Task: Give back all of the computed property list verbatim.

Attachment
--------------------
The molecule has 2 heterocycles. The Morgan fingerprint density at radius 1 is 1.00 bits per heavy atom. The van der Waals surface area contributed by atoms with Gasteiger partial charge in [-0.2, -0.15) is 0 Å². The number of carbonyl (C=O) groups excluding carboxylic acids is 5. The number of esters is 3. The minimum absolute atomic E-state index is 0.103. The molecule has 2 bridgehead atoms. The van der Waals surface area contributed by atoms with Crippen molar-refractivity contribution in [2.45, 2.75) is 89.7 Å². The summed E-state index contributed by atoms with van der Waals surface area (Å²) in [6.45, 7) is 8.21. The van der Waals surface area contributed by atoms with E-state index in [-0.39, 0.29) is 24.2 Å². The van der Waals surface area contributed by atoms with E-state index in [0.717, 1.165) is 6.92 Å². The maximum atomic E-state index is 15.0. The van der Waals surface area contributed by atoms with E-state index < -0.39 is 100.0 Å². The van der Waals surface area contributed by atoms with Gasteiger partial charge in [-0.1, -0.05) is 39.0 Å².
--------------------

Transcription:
The molecule has 2 heterocycles. The Morgan fingerprint density at radius 1 is 1.00 bits per heavy atom. The van der Waals surface area contributed by atoms with Gasteiger partial charge in [-0.2, -0.15) is 0 Å². The number of carbonyl (C=O) groups excluding carboxylic acids is 5. The number of esters is 3. The minimum absolute atomic E-state index is 0.103. The molecule has 2 bridgehead atoms. The van der Waals surface area contributed by atoms with Crippen molar-refractivity contribution in [2.45, 2.75) is 89.7 Å². The summed E-state index contributed by atoms with van der Waals surface area (Å²) in [6.45, 7) is 8.21. The van der Waals surface area contributed by atoms with E-state index in [-0.39, 0.29) is 24.2 Å². The van der Waals surface area contributed by atoms with E-state index in [0.717, 1.165) is 6.92 Å². The maximum atomic E-state index is 15.0. The van der Waals surface area contributed by atoms with E-state index < -0.39 is 100.0 Å². The van der Waals surface area contributed by atoms with Gasteiger partial charge in [-0.1, -0.05) is 39.0 Å².